Kandy: Site Details

Maha Nuwara ("Great City")

Sites and activities of interest in Kandy include:

  • Buddhist Monasteries
  • Hindu Devales
  • Kandyan Dancers and Drummers
  • Royal Palace
  • Temple of the Tooth
  • Udawattakele Sanctuary

Further afield around Kandy, you may like to visit the following:

  • Ceylon Tea Museum
  • Peradeniya Botanic Gardens
  • Spice Garden
  • Three Temples Tour
  • Victoria Golf Club
Votive candles, Kandy, Sri Lanka

Buddhist Monasteries

Malwatte and Asgiriya Monasteries

Malwatte monastery
Providing an architectural contrast to the Temple of the Tooth with its imposing octagonal tower, the buildings of the Malwatte monastery, the aptly-named "Flower Garden", scale a hillside dotted with woodland paths. Built in the 16th Century to accommodate a delegation of monks from Burma, this is one of the largest monastic establishments in Kandy, with 375 resident monks. Its Assembly Hall (poyage) was decorated in the 18th Century with elegant Kandyan columns supporting a ceiling with painted caissons. It is still used for monastic executive council meetings and the annual ordination ceremonies. The whole complex is an architectural museum in its own right, maintained each year thanks to the donations of Buddhists from all over the world.

Asgiriya monastery
The founding of the Asgiriya monastery dates from the 14th Century. All the sovereigns of Kandy contributed to its image houses. The Adahana Maluwa Gedige, where cremations of royalty took place, is the oldest. Built in the late 15th century, it has the same austere elegance as Natha Devale. During the Esala Perahera, the reliquary of the Tooth is placed here on the last night of the festival, in honour of the mother of King Kirti Sri Rajasinha, whose body was cremated in the monastery. Today nothing remains of the royal burials because those that escaped pillage were destroyed during the construction of the Kandy to Matale railway line (1878-80).

Most of the principal sites of interest can be visited in a 1-hour tour from Kandy.

Hindu devale, Kandy, Sri Lanka

Hindu Devales

Temples of Vishnu, Pattini, Natha and Kataragama

The four Hindu devales (temples), which are perhaps as old as the city itself, are devoted to Vishnu, Pattini, Natha and Kataragama. Interestingly, while Sinhalese Buddhists were in the majority in Kandy, the ancient rulers of the kingdom gave equal prominence to every racial and religious group.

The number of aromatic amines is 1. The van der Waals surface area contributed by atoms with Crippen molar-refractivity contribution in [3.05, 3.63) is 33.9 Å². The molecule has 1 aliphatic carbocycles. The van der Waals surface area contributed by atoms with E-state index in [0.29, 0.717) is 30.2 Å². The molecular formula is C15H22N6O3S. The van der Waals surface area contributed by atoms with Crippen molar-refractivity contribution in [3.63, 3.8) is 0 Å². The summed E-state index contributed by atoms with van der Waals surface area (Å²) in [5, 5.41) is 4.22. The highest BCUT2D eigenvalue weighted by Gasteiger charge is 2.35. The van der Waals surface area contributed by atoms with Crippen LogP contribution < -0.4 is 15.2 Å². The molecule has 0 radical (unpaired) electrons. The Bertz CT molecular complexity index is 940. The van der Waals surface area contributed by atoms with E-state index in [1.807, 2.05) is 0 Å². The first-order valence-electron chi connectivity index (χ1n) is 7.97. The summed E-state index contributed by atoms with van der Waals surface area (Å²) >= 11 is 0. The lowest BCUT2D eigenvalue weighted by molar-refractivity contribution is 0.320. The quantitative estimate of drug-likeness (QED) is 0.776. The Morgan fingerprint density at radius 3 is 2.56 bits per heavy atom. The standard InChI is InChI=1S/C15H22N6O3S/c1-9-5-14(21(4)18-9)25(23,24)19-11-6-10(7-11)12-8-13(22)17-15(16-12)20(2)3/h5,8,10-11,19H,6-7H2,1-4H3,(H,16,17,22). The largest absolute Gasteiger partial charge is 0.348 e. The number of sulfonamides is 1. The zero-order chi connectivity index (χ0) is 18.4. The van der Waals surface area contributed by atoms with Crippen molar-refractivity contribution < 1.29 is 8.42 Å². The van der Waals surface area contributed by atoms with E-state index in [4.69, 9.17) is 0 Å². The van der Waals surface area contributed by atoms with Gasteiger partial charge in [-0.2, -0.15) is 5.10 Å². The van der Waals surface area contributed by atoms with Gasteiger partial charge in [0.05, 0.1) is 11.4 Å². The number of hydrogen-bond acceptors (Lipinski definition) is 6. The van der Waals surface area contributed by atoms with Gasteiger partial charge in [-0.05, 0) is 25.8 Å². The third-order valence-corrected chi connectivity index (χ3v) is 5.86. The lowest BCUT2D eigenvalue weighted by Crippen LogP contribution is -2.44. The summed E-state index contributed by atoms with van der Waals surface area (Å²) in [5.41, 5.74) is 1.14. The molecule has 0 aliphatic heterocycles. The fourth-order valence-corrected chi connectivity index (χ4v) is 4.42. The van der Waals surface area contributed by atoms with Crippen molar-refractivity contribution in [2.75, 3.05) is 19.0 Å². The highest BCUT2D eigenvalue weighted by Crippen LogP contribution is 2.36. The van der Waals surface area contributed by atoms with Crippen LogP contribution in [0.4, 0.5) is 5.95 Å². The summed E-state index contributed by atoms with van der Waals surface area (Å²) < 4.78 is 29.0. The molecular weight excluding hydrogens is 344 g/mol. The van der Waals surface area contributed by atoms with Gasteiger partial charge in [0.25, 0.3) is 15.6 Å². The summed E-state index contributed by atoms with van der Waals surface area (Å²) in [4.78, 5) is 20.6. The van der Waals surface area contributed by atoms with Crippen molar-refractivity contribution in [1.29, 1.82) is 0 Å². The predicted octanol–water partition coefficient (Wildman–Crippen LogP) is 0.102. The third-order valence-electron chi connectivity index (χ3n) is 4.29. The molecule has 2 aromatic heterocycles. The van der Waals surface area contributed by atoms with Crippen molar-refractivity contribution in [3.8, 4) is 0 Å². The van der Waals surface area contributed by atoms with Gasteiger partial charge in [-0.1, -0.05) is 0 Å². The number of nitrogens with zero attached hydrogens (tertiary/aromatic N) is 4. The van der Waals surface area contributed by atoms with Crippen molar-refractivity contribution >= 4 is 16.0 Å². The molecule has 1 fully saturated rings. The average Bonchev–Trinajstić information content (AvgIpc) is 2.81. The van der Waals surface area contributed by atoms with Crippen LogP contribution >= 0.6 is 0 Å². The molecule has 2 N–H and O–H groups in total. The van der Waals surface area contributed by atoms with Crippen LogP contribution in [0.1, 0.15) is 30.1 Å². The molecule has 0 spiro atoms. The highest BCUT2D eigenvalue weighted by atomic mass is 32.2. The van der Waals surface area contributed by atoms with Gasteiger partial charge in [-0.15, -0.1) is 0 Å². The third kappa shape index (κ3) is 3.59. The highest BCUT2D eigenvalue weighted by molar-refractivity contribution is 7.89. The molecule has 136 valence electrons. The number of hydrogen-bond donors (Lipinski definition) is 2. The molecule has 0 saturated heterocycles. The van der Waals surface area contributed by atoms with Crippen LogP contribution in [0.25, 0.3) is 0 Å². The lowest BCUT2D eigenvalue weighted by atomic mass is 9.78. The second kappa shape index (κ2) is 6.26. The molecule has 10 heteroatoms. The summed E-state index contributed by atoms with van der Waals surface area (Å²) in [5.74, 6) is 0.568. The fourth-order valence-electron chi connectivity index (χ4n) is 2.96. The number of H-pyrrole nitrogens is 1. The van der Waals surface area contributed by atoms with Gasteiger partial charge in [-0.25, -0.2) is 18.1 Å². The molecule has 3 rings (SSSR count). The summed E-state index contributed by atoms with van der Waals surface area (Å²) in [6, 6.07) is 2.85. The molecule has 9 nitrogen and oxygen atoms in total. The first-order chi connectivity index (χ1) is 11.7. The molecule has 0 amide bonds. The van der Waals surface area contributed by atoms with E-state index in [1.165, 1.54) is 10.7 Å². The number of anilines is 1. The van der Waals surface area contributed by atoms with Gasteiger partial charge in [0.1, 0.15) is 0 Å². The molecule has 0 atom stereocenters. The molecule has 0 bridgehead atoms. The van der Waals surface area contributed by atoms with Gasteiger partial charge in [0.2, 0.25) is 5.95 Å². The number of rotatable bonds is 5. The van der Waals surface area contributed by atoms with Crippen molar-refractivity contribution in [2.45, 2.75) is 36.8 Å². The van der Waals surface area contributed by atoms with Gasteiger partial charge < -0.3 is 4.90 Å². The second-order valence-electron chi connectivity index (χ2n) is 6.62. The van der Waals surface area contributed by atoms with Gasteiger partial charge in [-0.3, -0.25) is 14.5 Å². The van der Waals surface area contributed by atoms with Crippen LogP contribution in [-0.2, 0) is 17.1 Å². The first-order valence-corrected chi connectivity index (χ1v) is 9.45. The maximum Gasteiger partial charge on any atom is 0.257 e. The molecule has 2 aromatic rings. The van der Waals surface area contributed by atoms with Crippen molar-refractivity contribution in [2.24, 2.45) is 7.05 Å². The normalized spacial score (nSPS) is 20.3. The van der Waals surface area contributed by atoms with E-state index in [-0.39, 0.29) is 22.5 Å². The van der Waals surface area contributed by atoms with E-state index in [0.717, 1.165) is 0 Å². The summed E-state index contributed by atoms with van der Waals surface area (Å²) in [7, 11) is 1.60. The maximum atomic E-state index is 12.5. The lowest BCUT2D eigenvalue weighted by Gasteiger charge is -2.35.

The devale devoted to Lord Vishnu is revered by Buddhists for the role played by that god in the preservation of Buddhism. The devale dedicated to Goddess Pattini, a popular deity who favours chastity and good health, is worshipped by people of all faiths. God Natha is the third deity revered in Sri Lanka. He is venerated for the preservation of faith and nourishment of love and consequently has a special place in the hearts of believers. The god of Kataragama, Skanda, is the fourth deity worshipped for his forthright manner in which he solves problems and gives solace to those who are grieving.

Most of the principal sites of interest can be visited in a 1-hour tour from Kandy.

Kandyan dancers and drummers, Kandy, Sri Lanka

Kandyan Dancers and Drummers

A National Dance of Sri Lanka

The famed Kandyan dancers are not principally a theatrical performance, but you can see them go through their routines every night in Kandy. These performances are extremely athletic, with great leaps and back flips. The dancers are accompanied by drummers who beat out complex rhythms on the geta bera, a Kandyan tapering double-ended drum - one end is covered in monkey hide and the other with cow hide in order to yield different tones.

This dance form flourished under the Kandyan kings and is today considered the national dance of Sri Lanka. There are four types: pantheru, naiyaki, udekki and ves. In addition there are 18 vannamas (representations in dance of animals and birds). The Ramayana has provided plenty of material for the dances, especially Rama's dash to Lanka to save Sita, aided by the loyal monkey-god Hanuman. But over the centuries other stories have been absorbed, including those about kings and heroes. Under the Kandyan kings, the dance became so beautiful and refined that Buddhist monks admitted it to their temple courtyards and it became an integral part of the great Kandy Esala Perahera.

The best-known costume of male Kandyan dancers is a wide skirt-like garment. The dancer's bare chest is covered with necklaces of silver and ivory, and bangles of beaten silver are worn on the arms and ankles.

Royal Palace Complex, Kandy, Sri Lanka

Royal Palace Complex

Sinhalese Architecture and Craftsmanship

The buildings of the Royal Palace complex, consisting of the King's Palace, Queen's Palace, the Audience Hall, the Royal Bathhouse and the Royal Summer House, represent the final flowering of Sinhalese architecture and craftsmanship.